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Thread: Yet more "Which boat?" - rowing/sailing canyon reservoirs

  1. #1
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    Default Yet more "Which boat?" - rowing/sailing canyon reservoirs

    I'm a first-time poster with another tedious "which boat should I build" thread - hopefully, it's an opportunity for some entertainment for more senior members, and some education for me. I've looked through a lot of forum threads, but if there's one that covers exactly my ground, I'm afraid I've missed it.


    I'm trying to provide a lot of background to anticipate questions, but if you want to cut the chatter and get to the hosses, skip down to the bulleted list.


    I live in the mountainous interior of the American West, where almost all local waters larger than cattle tanks are reservoirs. These range from 25 acres to 250 square miles, in dammed canyons with walls of varying steepness, surrounded by mountains of varying heights.


    Winds vary by season, by time of day, and some days by the minute, and sometimes seem to blow from two directions at once. Long ago, I'm told, the savage summer thunderstorms were very predictable; I believe this to be a fiction. It's easy to get caught out, despite smartphone apps and modern meteorology. It's just as likely, of course, that any wind will die off just as soon as you've left the ramp, and a day sailing will become a day drifting.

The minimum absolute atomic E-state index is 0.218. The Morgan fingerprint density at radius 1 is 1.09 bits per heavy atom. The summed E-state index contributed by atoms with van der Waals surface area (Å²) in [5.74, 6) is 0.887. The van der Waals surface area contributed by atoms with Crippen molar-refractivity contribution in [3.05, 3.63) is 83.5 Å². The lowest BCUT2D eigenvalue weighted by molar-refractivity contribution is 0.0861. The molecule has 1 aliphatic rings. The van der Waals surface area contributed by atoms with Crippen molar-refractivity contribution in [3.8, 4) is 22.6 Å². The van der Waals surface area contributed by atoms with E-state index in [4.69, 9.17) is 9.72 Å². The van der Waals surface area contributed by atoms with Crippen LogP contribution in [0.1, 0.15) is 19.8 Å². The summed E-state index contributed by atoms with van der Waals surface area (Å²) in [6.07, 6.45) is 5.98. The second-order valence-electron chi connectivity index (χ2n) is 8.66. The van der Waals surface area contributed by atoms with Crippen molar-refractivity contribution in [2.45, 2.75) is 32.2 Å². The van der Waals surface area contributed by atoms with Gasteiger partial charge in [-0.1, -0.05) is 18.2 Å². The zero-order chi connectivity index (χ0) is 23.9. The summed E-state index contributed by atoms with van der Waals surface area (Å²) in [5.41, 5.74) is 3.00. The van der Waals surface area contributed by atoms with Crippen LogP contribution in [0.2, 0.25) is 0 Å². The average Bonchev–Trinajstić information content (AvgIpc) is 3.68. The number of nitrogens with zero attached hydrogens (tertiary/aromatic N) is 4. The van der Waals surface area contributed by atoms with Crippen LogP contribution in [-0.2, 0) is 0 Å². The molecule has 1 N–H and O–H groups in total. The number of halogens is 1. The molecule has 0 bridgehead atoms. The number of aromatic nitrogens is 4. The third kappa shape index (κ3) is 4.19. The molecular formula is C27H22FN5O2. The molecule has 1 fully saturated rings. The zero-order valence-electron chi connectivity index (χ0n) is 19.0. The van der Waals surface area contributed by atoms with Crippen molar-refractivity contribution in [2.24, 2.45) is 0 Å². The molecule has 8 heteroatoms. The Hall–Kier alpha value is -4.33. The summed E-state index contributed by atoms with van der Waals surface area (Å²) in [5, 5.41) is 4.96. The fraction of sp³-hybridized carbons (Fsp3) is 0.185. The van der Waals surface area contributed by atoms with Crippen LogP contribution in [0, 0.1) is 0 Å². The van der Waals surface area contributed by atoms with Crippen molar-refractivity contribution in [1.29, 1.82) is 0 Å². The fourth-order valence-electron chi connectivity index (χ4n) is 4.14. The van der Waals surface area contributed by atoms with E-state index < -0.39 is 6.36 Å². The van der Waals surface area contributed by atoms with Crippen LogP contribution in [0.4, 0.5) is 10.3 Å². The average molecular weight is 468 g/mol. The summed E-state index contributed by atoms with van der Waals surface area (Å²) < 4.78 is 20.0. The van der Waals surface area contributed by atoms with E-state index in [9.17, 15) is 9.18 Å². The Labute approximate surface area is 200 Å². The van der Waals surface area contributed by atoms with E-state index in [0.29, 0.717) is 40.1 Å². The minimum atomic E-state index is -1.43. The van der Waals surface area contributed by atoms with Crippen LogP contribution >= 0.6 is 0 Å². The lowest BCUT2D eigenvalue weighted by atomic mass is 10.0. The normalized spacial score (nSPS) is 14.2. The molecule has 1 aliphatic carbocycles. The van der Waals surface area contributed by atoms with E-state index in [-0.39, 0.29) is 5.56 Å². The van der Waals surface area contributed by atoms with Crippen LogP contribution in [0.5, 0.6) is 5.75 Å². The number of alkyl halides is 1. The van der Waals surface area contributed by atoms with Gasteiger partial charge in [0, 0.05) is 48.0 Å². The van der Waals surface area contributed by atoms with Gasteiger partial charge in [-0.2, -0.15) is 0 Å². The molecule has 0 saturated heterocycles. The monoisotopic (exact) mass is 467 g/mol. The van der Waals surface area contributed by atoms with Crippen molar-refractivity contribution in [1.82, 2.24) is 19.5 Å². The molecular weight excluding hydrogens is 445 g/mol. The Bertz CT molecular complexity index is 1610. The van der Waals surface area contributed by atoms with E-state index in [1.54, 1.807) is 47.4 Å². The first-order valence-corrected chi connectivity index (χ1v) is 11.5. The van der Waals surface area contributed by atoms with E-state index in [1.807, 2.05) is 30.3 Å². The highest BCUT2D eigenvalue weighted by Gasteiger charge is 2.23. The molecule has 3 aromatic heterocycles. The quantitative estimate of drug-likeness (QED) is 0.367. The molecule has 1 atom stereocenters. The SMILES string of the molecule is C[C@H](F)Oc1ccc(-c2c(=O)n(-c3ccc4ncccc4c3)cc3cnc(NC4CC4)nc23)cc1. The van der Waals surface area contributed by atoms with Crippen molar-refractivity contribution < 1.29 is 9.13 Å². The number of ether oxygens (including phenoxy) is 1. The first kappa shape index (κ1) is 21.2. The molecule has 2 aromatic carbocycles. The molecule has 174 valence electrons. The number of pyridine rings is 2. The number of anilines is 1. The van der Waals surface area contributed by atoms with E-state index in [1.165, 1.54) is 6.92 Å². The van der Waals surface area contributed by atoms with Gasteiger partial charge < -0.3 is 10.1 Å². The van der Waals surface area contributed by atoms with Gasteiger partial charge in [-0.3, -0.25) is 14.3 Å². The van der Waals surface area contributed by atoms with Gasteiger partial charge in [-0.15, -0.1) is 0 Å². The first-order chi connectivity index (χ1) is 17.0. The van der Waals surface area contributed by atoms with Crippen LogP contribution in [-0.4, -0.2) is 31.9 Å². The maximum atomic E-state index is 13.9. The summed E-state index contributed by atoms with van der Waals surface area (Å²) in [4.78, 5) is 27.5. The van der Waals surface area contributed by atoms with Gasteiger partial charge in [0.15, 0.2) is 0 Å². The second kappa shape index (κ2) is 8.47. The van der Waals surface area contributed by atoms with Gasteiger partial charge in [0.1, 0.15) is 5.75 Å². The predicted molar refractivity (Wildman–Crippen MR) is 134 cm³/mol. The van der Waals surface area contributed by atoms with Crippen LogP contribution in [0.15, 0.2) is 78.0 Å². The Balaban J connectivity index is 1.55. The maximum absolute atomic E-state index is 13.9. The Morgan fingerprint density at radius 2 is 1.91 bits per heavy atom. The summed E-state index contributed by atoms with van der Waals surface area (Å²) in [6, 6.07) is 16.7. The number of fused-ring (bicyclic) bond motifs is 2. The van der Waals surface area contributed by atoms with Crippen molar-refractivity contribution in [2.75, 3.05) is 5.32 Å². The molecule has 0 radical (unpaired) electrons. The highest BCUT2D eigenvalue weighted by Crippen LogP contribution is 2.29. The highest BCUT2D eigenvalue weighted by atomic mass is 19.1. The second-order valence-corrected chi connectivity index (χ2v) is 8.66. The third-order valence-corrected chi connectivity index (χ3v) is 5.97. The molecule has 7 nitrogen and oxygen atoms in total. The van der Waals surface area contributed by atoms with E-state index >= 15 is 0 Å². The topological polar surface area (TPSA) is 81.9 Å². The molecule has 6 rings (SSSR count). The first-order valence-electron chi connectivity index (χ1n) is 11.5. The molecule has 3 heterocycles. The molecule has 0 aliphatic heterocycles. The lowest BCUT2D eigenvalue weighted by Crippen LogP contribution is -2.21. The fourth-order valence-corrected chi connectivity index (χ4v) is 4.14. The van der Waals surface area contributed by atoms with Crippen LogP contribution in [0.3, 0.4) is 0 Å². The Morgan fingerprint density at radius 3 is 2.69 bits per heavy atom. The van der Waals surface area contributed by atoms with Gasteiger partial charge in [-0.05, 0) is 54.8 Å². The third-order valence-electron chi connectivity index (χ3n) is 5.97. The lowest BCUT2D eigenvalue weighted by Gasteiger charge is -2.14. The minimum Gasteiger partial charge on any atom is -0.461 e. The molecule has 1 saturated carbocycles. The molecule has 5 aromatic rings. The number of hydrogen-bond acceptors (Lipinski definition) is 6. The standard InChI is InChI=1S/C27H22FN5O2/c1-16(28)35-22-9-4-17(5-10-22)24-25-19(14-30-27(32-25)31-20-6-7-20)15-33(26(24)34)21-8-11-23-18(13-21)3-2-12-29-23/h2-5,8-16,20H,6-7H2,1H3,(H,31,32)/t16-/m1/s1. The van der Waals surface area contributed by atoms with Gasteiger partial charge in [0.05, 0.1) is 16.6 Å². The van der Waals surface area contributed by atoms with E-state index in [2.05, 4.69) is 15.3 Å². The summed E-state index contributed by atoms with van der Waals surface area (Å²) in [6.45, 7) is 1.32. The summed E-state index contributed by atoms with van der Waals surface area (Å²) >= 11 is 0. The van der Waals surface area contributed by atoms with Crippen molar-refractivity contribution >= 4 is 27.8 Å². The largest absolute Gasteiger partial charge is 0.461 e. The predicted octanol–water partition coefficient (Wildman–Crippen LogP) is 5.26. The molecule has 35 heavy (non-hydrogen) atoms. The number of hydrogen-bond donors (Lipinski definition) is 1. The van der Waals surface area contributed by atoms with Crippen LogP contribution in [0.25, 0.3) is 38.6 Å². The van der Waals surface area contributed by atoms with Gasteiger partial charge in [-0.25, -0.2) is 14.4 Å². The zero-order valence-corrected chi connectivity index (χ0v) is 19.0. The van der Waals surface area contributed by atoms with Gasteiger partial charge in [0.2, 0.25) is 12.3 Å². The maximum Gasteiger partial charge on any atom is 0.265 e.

There's not much in the way of swells, excepting the largest lakes in storm, but there are waves and wakes, and chop can range from irritable to vicious. Other seasonal hazards include fast boats piloted by drunken wakeboard bros, closely followed by drunken skidoo bros, and trailed by drunken bass fishermen (who are game, but just can't keep up).


    75% of the terrain above and below water is rock, sometimes rounded, sometimes hatchet-sharp. The water can be warmish at the surface but hurtfully cold just a few feet down, and the bottom can drop from 6" to 60' just a few feet over. My home lake freezes for a few weeks each winter, but I'm within a couple hours reach of year-round water if I don't mind the cold.


    The best boats for my interests (birds, camping, healthful exercise, generally floating around) are probably canoe and kayak, and I've got one of each. Problem is, I just can't shake the desire to sail again, despite the fact that I live in the high, dry desert. I dream of a small boat that:


    - Rows well enough to be pleasurable in calm, and to come home a few miles against a fairly fresh wind without exhausting me.
    - Sails well enough to learn me a thing or two while being a bit fun, keeping in mind that I'm mostly potting single-handed around small waters in flukey winds.
    - Does the above with a sail rig that's easy for one person to reef or strike quickly.
    - Is reasonably dry in moderate conditions with 350-375 lbs. of humans and gear (me, spouse, kid, picnic, tent, etc.) and will resist swamping in an unanticipated wake.
    - Is sturdy enough (hull, keel, board & rudder) to survive a hidden snag or rocky outcrop, as well as endure hauling out on stony shores.